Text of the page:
This past weekend, NOAA satellites closely monitored Tropical Storm Claudette, the third named storm of the 2021 Atlantic hurricane season. Claudette slammed into the Gulf and southeastern coasts of the U.S., causing severe damage in parts of the Deep South. The storm was officially named on June 19 after it organized and strengthened near the town of Houma in southeastern Louisiana. It is the fifth-earliest third-named storm to form in the Atlantic basin since 1950.
As the storm moved inland, Washington Post’s Capital Weather Gang reported that “Claudette produced a storm surge of two to three feet above normally dry land from southeastern Louisiana to the Florida Panhandle,” resulting in flooding and impassable areas. Over the course of the weekend, the storm’s maximum sustained wind speeds reached 45 mph with higher gusts that felled trees and caused torrential rainfall. Claudette strengthened immediately after landfall, then weakened into a depression as it moved inland and northeast. On Monday, Claudette re-intensified into a tropical storm near North Carolina’s coast. In all, the storm caused at least a dozen deaths and 20 injuries.
So far in 2021, three tropical storms have formed in the Atlantic—Ana, Bill, and Claudette— with Claudette being the first one to make landfall on U.S. soil. Additionally, four tropical storms developed in the Eastern Pacific—Andres, Blanca, Carlos, and Dolores. NOAA’s Climate Prediction Center is predicting another above-normal Atlantic hurricane season in 2021, giving a 60% chance of an above-normal season, a 30% chance of a near-normal season, and a 10% chance of a below-normal season.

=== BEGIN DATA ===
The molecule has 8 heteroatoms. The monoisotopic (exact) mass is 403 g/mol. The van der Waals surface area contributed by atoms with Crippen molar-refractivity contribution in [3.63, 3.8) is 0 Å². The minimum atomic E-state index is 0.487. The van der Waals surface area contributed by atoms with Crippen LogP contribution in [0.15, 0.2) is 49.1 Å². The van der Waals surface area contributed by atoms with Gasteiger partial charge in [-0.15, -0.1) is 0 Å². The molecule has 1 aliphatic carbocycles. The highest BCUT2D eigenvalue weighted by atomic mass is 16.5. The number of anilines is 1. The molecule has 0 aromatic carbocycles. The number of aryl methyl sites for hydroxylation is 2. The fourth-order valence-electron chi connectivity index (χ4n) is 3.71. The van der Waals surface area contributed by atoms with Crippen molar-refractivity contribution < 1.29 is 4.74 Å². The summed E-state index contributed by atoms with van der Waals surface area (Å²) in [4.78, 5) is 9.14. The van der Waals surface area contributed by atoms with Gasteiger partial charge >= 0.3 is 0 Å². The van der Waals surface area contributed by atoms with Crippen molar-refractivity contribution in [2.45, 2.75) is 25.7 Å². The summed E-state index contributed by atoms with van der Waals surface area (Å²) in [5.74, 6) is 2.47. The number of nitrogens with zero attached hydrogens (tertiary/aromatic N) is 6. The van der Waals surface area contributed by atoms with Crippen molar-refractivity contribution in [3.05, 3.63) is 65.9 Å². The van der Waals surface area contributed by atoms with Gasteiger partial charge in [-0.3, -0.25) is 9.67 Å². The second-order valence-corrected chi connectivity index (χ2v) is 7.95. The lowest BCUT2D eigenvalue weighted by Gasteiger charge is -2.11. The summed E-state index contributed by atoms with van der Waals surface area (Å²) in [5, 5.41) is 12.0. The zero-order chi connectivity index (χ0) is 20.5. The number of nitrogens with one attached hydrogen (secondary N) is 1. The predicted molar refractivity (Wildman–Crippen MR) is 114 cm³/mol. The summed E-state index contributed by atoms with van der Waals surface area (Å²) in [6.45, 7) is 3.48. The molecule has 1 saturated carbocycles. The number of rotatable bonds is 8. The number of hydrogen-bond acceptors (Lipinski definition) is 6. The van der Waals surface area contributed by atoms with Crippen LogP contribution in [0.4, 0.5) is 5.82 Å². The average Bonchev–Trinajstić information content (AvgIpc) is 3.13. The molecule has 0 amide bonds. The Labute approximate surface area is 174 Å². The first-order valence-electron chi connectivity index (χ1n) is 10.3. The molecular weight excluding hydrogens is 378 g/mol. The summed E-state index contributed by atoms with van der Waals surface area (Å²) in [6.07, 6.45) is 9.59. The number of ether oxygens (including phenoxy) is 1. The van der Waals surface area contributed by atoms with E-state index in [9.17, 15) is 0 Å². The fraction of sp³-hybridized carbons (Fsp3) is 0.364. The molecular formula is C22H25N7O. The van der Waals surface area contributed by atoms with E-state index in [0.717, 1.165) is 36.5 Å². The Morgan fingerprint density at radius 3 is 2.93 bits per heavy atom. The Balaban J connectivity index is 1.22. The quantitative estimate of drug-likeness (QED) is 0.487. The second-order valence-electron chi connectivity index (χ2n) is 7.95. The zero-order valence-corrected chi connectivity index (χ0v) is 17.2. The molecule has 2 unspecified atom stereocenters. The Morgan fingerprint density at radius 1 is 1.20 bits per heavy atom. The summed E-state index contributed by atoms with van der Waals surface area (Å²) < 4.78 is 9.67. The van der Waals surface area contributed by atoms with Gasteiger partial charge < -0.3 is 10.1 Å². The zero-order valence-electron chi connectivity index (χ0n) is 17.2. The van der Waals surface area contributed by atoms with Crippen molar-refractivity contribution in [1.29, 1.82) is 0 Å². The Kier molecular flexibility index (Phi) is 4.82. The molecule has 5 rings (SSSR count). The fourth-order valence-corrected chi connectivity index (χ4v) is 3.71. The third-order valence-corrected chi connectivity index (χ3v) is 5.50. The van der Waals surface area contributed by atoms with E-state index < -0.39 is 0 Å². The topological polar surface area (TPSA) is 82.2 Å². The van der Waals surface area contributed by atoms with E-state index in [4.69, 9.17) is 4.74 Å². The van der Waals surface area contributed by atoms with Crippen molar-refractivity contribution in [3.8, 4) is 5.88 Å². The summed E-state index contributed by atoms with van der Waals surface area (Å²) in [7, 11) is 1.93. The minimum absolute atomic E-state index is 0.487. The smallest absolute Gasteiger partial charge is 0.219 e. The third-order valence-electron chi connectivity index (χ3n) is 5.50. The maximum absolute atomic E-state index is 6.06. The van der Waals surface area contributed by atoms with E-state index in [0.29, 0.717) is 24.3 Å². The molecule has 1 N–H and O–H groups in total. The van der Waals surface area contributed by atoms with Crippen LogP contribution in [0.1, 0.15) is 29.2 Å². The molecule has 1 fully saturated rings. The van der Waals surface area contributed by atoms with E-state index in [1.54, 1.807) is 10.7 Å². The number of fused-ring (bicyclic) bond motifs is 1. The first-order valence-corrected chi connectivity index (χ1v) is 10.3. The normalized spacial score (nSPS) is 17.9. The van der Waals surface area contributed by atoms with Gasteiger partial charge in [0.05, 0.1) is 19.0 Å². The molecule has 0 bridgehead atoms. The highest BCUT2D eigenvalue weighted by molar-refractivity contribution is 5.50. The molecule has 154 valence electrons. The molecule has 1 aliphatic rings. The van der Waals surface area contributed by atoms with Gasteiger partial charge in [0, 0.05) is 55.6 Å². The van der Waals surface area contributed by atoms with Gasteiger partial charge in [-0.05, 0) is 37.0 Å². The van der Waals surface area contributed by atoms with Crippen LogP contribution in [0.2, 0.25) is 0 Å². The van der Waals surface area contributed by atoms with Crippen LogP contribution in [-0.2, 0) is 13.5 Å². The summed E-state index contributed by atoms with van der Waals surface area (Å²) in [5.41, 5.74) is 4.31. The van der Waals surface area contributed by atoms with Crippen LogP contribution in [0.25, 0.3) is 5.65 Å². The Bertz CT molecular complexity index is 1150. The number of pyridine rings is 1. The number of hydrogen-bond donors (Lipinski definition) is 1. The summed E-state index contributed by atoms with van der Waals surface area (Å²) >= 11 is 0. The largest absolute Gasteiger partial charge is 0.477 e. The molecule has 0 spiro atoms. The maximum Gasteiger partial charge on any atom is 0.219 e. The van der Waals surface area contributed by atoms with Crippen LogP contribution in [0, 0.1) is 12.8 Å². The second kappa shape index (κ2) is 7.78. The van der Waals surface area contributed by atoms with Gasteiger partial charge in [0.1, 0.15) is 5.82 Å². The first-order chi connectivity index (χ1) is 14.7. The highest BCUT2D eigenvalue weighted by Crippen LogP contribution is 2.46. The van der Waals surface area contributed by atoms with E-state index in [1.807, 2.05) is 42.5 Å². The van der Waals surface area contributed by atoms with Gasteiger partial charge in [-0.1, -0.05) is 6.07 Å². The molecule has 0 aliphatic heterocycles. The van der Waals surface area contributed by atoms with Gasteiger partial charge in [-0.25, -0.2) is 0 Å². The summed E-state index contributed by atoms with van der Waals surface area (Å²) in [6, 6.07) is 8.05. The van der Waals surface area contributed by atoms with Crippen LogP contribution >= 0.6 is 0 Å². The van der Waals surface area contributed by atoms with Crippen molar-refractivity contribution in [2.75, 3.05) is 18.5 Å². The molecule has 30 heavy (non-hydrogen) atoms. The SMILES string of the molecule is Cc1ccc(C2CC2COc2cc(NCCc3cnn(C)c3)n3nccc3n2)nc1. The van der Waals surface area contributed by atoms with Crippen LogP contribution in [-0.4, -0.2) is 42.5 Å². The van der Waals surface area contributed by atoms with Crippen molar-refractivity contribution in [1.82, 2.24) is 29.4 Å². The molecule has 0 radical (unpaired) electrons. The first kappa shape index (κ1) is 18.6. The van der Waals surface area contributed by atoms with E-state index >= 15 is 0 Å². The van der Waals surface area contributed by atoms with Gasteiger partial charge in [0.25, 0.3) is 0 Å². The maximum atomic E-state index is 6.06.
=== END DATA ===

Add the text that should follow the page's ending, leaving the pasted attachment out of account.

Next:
However, experts do not anticipate the historic level of storm activity seen in 2020. For 2021, NOAA experts expect these following ranges with a 70% confidence: 13 to 20 named storms (winds of 39 mph to 73 mph); six to 10 hurricanes (winds of 74 mph or higher); and three to five major hurricanes (Category 3, 4, or 5; with winds of 111 mph or higher). This year, NOAA updated the statistics used to determine when the Atlantic hurricane season is above-, near-, or below-average relative to the latest climate record. Based on this update, an average hurricane season now produces 14 named storms, of which 7 become hurricanes, including 3 major hurricanes.
Satellites have drastically changed how we forecast and monitor tropical cyclones. NOAA’s geostationary satellites, GOES-16 (GOES East) and GOES-17 (GOES West), monitor severe weather and other atmospheric phenomena in near-real time. Their orbits keep them above the same area as the Earth rotates, allowing them to observe weather events over time. The information they collect helps provide valuable insight for meteorologists who study these storms and track their movements. Specialized imagery that combines data from multiple channels on the satellites’ Advanced Baseline Imager (ABI) instrument also allows us to look for atmospheric “triggers” for other severe weather events such as tornadoes, flash floods, and hail storms.
NOAA’s polar-orbiting satellites, NOAA-20 and NOAA/NASA Suomi-NPP, also help us monitor storms. They orbit our planet much closer to the surface than the geostationary satellites, and can collect more detailed imagery and information as they pass over areas of interest twice a day. They provide remarkable advances in hurricane forecasting as well as new technology to track the location, movement, and intensity of storms.
Stay tuned to the National Hurricane Center for the latest information on tropical storm and hurricane activity.